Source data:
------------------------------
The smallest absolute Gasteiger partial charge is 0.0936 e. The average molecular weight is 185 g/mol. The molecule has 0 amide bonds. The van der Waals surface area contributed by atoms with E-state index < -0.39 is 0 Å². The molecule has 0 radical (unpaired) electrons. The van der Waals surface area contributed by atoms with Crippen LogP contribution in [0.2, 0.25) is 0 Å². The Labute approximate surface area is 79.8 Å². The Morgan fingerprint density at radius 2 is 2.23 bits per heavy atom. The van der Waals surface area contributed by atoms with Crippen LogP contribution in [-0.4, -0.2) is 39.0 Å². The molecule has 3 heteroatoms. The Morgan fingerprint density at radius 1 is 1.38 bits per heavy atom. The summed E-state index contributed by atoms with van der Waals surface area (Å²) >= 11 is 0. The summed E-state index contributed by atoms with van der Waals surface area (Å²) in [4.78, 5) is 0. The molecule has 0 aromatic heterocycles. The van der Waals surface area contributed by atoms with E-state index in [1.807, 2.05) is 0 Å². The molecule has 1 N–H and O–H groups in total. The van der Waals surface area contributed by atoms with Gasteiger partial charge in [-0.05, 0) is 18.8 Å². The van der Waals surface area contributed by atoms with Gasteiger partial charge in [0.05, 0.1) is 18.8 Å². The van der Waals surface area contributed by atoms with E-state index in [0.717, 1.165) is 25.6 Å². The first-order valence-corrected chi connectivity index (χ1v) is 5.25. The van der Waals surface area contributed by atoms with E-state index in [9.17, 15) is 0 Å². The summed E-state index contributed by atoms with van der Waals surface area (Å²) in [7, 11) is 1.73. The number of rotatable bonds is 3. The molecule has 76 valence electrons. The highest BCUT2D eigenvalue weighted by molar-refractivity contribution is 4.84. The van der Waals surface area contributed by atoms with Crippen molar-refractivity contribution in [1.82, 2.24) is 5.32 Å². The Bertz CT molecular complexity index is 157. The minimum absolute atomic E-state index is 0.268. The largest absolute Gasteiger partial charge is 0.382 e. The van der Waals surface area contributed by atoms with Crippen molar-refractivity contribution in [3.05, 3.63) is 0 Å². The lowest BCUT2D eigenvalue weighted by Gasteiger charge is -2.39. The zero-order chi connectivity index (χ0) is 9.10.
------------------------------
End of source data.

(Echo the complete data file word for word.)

The smallest absolute Gasteiger partial charge is 0.0936 e. The average molecular weight is 185 g/mol. The molecule has 0 amide bonds. The van der Waals surface area contributed by atoms with E-state index < -0.39 is 0 Å². The molecule has 0 radical (unpaired) electrons. The van der Waals surface area contributed by atoms with Crippen LogP contribution in [0.2, 0.25) is 0 Å². The Labute approximate surface area is 79.8 Å². The Morgan fingerprint density at radius 2 is 2.23 bits per heavy atom. The van der Waals surface area contributed by atoms with Crippen LogP contribution in [-0.4, -0.2) is 39.0 Å². The molecule has 3 heteroatoms. The Morgan fingerprint density at radius 1 is 1.38 bits per heavy atom. The summed E-state index contributed by atoms with van der Waals surface area (Å²) >= 11 is 0. The summed E-state index contributed by atoms with van der Waals surface area (Å²) in [4.78, 5) is 0. The molecule has 0 aromatic heterocycles. The van der Waals surface area contributed by atoms with E-state index in [1.807, 2.05) is 0 Å². The molecule has 1 N–H and O–H groups in total. The van der Waals surface area contributed by atoms with Gasteiger partial charge in [-0.05, 0) is 18.8 Å². The van der Waals surface area contributed by atoms with Gasteiger partial charge in [0.05, 0.1) is 18.8 Å². The van der Waals surface area contributed by atoms with E-state index in [0.717, 1.165) is 25.6 Å². The first-order valence-corrected chi connectivity index (χ1v) is 5.25. The van der Waals surface area contributed by atoms with E-state index in [9.17, 15) is 0 Å². The summed E-state index contributed by atoms with van der Waals surface area (Å²) in [7, 11) is 1.73. The number of rotatable bonds is 3. The molecule has 76 valence electrons. The highest BCUT2D eigenvalue weighted by molar-refractivity contribution is 4.84. The van der Waals surface area contributed by atoms with Crippen molar-refractivity contribution in [1.82, 2.24) is 5.32 Å². The Bertz CT molecular complexity index is 157. The minimum absolute atomic E-state index is 0.268. The largest absolute Gasteiger partial charge is 0.382 e. The van der Waals surface area contributed by atoms with Crippen molar-refractivity contribution in [3.05, 3.63) is 0 Å². The lowest BCUT2D eigenvalue weighted by Gasteiger charge is -2.39. The zero-order chi connectivity index (χ0) is 9.10.